They killed Jesus because of envy – not so much wanting what He had; far from it. They hated Him for what He was and had murderous intent towards Him. Envy says, “I hate your goodness; I hate your generosity; I hate who you are and I will get rid of you for it.”

This is the nature of the war that rages between God and Satan and between the kingdom of light and the dominion of darkness. There is nothing kind or benevolent in Satan’s realm. It is malevolent, destructive and utterly selfish and bent on sucking as many people as possible into its doom. Jesus is light and represents light. His entire bent is towards “shalom” – promoting the wholeness and well-being of others. He did whatever He could and wherever He could to alleviate suffering and offer the opportunity of life – righteousness, peace, joy and power in the Holy Spirit.

The Dilemma Deepens


Lord, are you not from everlasting? My God, my Holy One, you will never die. You, Lord, have appointed them to execute judgment; you, my Rock, have ordained them to punish. Your eyes are too holy to look on evil; you cannot tolerate wrongdoing. Why then do you tolerate the treacherous? Why are you silent while the wicked swallow up those more righteous than themselves? (Hab. 1: 12-13).

So, Habakkuk, you got your answer. God is going to sort out the mess in your country by sending the Babylonians against your people. They won’t stand a chance against the Babylonian army. They will be slaughtered or enslaved, and then where will their precious idols be that they so loved to worship? Where will the rulers be who loved to lord it over and oppress the people? What about the apostate priests and false prophets who lead the people astray?

Habakkuk was appalled! “God, is it possible that you who are eternal and indestructible because you have nothing to do with evil, will do a thing like this? How can you raise up a godless nation to correct your own people? How can you use these people against your covenant nation?” The Israelites, in spite of Habakkuk’s complaint against them, looked like saints compared with the Babylonians. If he thought his people were bad, what about these vicious killers?

If the prophet’s first dilemma was puzzling to him, God’s answer was even more difficult to understand. Instead of giving him something to hold on to, God had deepened his confusion. From his perspective, what God said He was doing was not solving the problem at all. He was only making it worse. Many of his people were already suffering cruelty and injustice at the hands of their rulers. Now the Babylonians were coming to wipe them out. What sort of a solution was that?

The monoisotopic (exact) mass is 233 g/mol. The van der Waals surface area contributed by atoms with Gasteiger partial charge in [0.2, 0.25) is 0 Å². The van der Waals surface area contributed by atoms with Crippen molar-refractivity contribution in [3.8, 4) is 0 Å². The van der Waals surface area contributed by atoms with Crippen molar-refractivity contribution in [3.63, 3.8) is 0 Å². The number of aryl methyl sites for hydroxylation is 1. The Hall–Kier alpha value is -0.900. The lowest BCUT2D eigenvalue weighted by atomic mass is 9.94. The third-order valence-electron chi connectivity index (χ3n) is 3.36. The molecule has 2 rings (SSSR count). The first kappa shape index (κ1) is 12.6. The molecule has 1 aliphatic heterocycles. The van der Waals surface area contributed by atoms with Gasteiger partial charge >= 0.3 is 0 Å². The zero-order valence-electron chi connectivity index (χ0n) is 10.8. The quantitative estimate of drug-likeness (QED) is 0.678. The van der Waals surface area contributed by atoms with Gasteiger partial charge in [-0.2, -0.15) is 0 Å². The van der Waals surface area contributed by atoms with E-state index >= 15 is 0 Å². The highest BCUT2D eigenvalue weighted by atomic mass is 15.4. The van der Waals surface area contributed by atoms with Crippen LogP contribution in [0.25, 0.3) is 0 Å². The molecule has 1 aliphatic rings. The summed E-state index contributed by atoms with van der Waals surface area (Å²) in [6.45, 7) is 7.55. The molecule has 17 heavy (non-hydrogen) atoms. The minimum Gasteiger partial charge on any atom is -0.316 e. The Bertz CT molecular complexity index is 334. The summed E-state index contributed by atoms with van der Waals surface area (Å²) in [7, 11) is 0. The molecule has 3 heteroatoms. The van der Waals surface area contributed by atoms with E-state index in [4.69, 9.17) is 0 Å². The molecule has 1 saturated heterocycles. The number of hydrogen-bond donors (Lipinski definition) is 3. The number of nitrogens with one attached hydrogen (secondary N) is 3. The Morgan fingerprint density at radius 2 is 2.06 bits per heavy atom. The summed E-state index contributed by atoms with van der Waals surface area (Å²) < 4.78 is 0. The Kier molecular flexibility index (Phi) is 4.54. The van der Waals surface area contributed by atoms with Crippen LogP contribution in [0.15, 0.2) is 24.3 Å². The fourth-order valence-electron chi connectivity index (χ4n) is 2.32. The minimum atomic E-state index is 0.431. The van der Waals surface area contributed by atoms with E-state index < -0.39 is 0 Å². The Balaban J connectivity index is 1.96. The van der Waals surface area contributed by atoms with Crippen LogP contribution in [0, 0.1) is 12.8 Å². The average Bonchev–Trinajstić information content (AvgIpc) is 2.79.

Let’s put their situation into a modern-day context. Who are God’s people? Two categories: Firstly, God’s ancient people, Israel, are still His covenant people. In spite of their rejection of His Messiah, God has never disowned or abandoned them. And in spite of the teaching of some that God has finished with His people, that is not what the Bible says. So why have they suffered so badly since the time of Jesus?

Secondly, the church belongs to God. It is the body of Jesus of which He is the head. He loves His church and is passionate about her because she is His betrothed bride and His representative on earth until He comes. He has entrusted His Spirit to His church to lead her into all truth and to empower her to represent Him and do His works on earth. It is imperative that the church remain pure so that He can reveal Himself to the unbelieving world through her. Why is the church in many parts of the world suffering at the hands of cruel and ruthless killers?

When His people veer off course, God does not force them back to His way. He has to corral them by hedging up their way so that they return to His word and follow His leading because He is the only way to eternal life. Every other path leads to destruction.

So what does He do? He allows and orchestrates circumstances that are painful and difficult enough to draw us back to Him. Isn’t it true that people often treat God like a celestial 911? They can do without Him until crises come and emergencies arise. Then they begin to shout and scream for His help. Is that the kind of father He wants to be to us?

When we look at the global church today, in many ways it is no better than God’s people were in Habakkuk’s day. Power struggles go on in the individual congregations; money and wealth preoccupy the teaching of many; the church is continually being fragmented because people cannot get on with each other or they are divided by their pet doctrines; church leaders fall into sin and live no better lives than the people in the world; many of the churches are no more than business enterprises or social clubs.

What is God going to do about it? He is raising up the “Babylonians.” What kind of an answer is that? Suffering divides the men from the boys. It either turns people into apostates or sons. People either turn against God when they suffer or they learn obedience as Jesus did.

Son though He was, He learned obedience from what He suffered and, once made perfect, He became the source of eternal salvation for all who obey Him (Heb. 5: 8).

God is smart. He knows that suffering forces us to choose what we value most and hold on to it. More of that tomorrow . . .

Scripture taken from THE HOLY BIBLE, NEW INTERNATIONAL VERSION®, NIV® Copyright © 1973, 1978, 1984, 2011 by Biblica, Inc.® Used by permission. All rights reserved worldwide.